Unless something else develops, I won't update again until closer to May, when we have a better idea of the time table. Until then, keep Mac, and his new donor in your prayers! Mac is handling this new plan in his usual manner. I know he is extremely disappointed about taking a year off, because he is a scholar at heart and really loves school. His elation at being accepted to Rice was short lived because 1 week later we had our meeting at St. Jude. But he doesn't show it; and he said he won't dwell on it. He has a lot of fun and celebrating to do for these last 5 months of high school! He has an inner strength and character I can only dream of having and I certainly wasn't that mature at 17.

Thanks as always for checking in and keeping us on your prayer list! I know 6 1/2 years is long time, and now I'm asking for more. But I am sure that it is all those prayers that are getting us through this extreme roller coaster ride!

Monday, November 16, 2015

Well, we gave it 16 weeks, and Mac had absolutely no response to the Eltrombopag, so he just stopped it this weekend. His platelets stayed at 19K pretty much the last 2 months. It's almost comical... and statistically weird! Everyone's counts go up and down throughout the days, weeks, months. Tiny increments of change, but literally every 2 weeks when we get Mac's labs, his platelets are at 19K. He's consistent I guess!

So, where are we now? Mac is still fine, doing great in school and enjoying himself. He has applied to 4 colleges, and has a few more to apply to. He's tired of writing essays, but otherwise good! We'll keep checking labs here until we go to Memphis over the Christmas break to discuss options. I don't think we have many options, except do whatever it takes to get him through May, and then do a Bone Marrow Transplant and defer college a year. Yuck! A preliminary search has shown that he has potential donors, so that is good news! I don't know the details of the donors (or how close a match they are) yet, but we'll discuss it all in December.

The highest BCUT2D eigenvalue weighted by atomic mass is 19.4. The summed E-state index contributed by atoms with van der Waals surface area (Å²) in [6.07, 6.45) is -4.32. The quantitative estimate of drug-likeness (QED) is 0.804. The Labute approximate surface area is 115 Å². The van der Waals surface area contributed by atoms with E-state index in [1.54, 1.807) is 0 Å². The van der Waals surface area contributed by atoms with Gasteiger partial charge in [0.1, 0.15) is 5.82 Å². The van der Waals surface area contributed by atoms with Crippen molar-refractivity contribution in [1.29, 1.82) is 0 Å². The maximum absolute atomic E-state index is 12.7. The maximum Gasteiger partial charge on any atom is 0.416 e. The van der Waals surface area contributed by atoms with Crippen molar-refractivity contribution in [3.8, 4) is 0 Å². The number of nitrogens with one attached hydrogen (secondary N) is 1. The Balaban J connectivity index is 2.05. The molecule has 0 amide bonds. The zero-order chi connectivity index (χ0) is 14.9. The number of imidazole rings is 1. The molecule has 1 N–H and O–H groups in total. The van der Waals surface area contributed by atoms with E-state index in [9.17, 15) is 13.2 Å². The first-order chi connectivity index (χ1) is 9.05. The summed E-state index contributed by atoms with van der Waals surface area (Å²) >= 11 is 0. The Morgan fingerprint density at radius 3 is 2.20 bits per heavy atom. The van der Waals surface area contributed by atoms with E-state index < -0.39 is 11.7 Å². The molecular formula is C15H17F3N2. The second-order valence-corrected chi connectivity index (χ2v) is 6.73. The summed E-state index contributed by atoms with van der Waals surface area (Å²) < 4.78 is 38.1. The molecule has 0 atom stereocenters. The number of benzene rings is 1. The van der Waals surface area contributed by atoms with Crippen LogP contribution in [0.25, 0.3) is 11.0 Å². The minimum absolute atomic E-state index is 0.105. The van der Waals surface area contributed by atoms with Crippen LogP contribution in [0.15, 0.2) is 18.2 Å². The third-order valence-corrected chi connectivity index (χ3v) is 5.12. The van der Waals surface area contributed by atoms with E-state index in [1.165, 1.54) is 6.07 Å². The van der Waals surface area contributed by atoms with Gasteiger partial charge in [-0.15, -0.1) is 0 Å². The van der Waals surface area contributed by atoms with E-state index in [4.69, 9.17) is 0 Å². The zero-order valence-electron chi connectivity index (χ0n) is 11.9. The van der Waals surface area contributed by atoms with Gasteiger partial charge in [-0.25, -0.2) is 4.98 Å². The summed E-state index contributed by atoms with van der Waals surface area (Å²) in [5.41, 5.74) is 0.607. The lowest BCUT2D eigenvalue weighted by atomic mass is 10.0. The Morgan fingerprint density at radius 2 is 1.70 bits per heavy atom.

The roller coaster continues... Thanks for checking in and keeping us in your prayers!

Wednesday, September 9, 2015

Mac has been on the Eltrombopag for almost 2 months and we've had absolutely no response. Ugh!! So far, his counts have actually gone down. Needless to say I'm very disappointed! We increase the dose and check his counts every 2 weeks, and he is almost at the highest dose. He has had no side effects so far, so that is good. I will update again next month, and hopefully have some good news to report. In the meantime, Mac is feeling fine, getting off to a good start to the school year, and keeping busy. Thanks for checking in and keeping Mac in your prayers!

Friday, July 10, 2015

It's been a while (a year and 1/2 to be exact) since I wrote last. To sum things up, Mac tapered completely off the Tacrolimus, after which the hemoglobin went up, but the platelets went down. He's continued getting a shot of GMCSF daily, which keeps the ANC in a normal range. That's a good thing, because that is his ability to fight infection. Last fall, we started talking about a new medicine which was approved for ITP already and was just getting approvals for Aplastic Anemia patients. It is called Eltrombopag, (aka Promacta). It is a pill, and is generally well tolerated. After watching Mac's platelet count fall dramatically all spring, and his hemoglobin a little, we made a trip up to Memphis to start this new treatment plan, written especially for Mac by the doctors at St. Jude!